Some people think that TVs are synchronized to the local power line since the
vertical scan rate is around 60 Hz (or 50 Hz). This is not correct.
|NotTaR of Television Sets : How did the (vertical) frame rate get ch..
1994-2007, Samuel M. Goldwasser. All Rights Reserved. Reproduction of this document in whole or in part is permitted if both of the following conditions are satisfied: 1. This notice is included in its entirety at the beginning. 2. There is no charge except to cover the costs of copying.
I may be contacted via the Sci.Electronics.Repair FAQ (www.repairfaq.org) Email Links Page.
<< Notes on cable and broadc.. |
| Why is the NTSC color sub.. >>
No TV (at least once the broadcast standards were defined - some experimental
schemes did) ever used the power line for synchronization. However, older TVs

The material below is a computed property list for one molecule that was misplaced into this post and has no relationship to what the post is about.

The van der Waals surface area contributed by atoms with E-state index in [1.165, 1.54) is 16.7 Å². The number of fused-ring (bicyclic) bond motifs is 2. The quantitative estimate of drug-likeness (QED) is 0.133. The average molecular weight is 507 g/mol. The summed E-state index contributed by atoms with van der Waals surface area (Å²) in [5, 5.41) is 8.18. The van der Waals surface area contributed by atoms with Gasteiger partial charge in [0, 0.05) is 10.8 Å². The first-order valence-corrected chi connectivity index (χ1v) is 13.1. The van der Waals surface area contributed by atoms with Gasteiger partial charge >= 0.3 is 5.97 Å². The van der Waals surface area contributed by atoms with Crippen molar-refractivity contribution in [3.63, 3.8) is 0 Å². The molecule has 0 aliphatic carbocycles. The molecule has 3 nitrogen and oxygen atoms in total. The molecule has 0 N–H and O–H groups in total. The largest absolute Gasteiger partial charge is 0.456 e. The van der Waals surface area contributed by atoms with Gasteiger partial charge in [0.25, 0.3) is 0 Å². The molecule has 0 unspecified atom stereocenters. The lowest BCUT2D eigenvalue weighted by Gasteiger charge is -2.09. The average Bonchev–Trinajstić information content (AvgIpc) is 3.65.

had line frequency power transformers (no SMPSs) whose stray magnetic fields
could affect the CRT deflection slightly. So it made sense (well, this is one
justification at least) to make the vertical scan rate (field rate) equal to
the power line frequency. Otherwise, there would be a jiggle or wiggle in the
picture due to the stray magnetic field affecting the deflection of the beam
inside the CRT. Since it was thought at the time (and for other reasons as
well like cost) that 60 Hz was adequate to produce an acceptable amount of
flicker, this all fit together nicely.
In the good old days before color TV, the frame/field rate was exactly 30/60
Hz (or 25/50) Hz. With color, it had to be changed slightly (see the section:
Why is the NTSC color subcarrier such a weird frequency?)
but since TVs no longer use line power transformers, there would not even be a slow
position shift (period of several seconds) due to this so it didn't matter.